The Wolf of Wall Street is hands down the best Martin Scorsese film to date in my opinion. This isn’t the first time the dynamic duo of Scorsese and Leonardo DeCaprio have teamed up to make a dramatic thriller to say the least as we have seen the impeccable chemistry between the two artists in other instances such as The Departed, and Shutter Island. The Wolf of Wall Street is exactly what you would expect to see in a Martin Scorsese film where he takes the role of a lower-middle classed tough guy kid, in this case from the outskirts of New York, and turns him into the good made bad character chasing the life of a self made millionaire on the path of self destruction to ever last the fulfillment of the American dream.
Scorsese steals the show by telling a story that possesses countless amounts of energy to keep the crowd intrigued and on their toes accompanied by an all-star hilarious supporting cast who in my opinion gave their best performances to date. Not only does the film include Leonardo DiCaprio playing his usual role as a man who comes to achieve everything and struggle to stay above water but the cast also includes Jonah Hill, from the hilarious comedies SuperBad and 21 Jump Street, as Jordan Belfort’s drug buddy and most loyal business partner, and Matthew McConaughey as Jordan’s Wall Street mentor to teaching him the path of cocaine, hookers and boatloads of legally stolen money.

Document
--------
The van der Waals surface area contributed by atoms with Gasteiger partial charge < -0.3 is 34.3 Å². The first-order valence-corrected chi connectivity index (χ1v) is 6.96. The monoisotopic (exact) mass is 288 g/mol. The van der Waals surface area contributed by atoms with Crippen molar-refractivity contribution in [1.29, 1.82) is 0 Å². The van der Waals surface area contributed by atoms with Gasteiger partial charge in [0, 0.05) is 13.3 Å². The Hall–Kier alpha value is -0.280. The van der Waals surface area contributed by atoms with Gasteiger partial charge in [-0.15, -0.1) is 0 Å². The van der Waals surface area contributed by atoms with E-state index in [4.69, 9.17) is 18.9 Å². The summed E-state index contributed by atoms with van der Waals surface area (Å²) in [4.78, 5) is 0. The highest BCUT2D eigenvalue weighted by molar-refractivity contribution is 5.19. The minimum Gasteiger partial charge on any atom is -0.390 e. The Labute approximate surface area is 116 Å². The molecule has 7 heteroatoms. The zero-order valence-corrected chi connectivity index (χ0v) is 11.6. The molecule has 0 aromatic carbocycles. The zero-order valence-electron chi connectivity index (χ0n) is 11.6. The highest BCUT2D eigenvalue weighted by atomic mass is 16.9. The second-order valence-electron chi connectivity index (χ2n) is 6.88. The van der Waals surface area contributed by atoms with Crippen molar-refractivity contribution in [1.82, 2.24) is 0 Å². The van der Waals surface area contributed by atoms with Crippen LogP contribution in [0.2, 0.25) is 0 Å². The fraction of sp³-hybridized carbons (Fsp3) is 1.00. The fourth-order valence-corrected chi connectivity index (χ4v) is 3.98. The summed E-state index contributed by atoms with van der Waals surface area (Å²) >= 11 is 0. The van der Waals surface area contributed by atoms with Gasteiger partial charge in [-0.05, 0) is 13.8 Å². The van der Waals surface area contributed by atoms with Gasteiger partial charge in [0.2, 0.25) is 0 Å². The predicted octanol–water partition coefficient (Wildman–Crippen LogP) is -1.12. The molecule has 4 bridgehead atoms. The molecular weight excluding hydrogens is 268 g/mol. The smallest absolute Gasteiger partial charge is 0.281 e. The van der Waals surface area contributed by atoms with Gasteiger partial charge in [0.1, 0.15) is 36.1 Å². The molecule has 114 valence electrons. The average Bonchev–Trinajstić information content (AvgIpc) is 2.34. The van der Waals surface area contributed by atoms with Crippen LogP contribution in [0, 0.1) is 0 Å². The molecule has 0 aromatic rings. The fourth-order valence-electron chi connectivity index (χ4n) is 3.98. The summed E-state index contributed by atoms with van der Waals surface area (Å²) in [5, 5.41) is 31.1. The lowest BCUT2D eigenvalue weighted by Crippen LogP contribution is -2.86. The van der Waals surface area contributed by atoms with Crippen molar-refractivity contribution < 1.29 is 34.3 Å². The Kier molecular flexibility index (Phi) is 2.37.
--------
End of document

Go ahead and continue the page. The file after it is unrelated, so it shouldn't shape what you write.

The films tells the story of stockbroker Jordan Belfort as he journeys his way to single handedly becoming the tyrant of Wall Street and everything that comes along with it. To start, Jordan builds a penny-stocks firm in Long Island, where he puts together a staff of expert con-artist salesman, who mainly only have previous experience in drug sales, from his old neighborhood of Queens where he makes his shoulder-slung, pastel sweater wearing best friend Donnie (Jonah Hill) the Vice President of his company. As “fugazi” sales rose, the firm made a name for itself as Stratton Oakmont, and if there’s anything the guys at Stratton Oakmont know how to do besides sell, it’s party. As the boys strive to outdo the other well-established Wall Street firms, they engaged in countless acts of office sexism where they would spend hundreds of thousands of dollars each month on prostitutes, strippers, even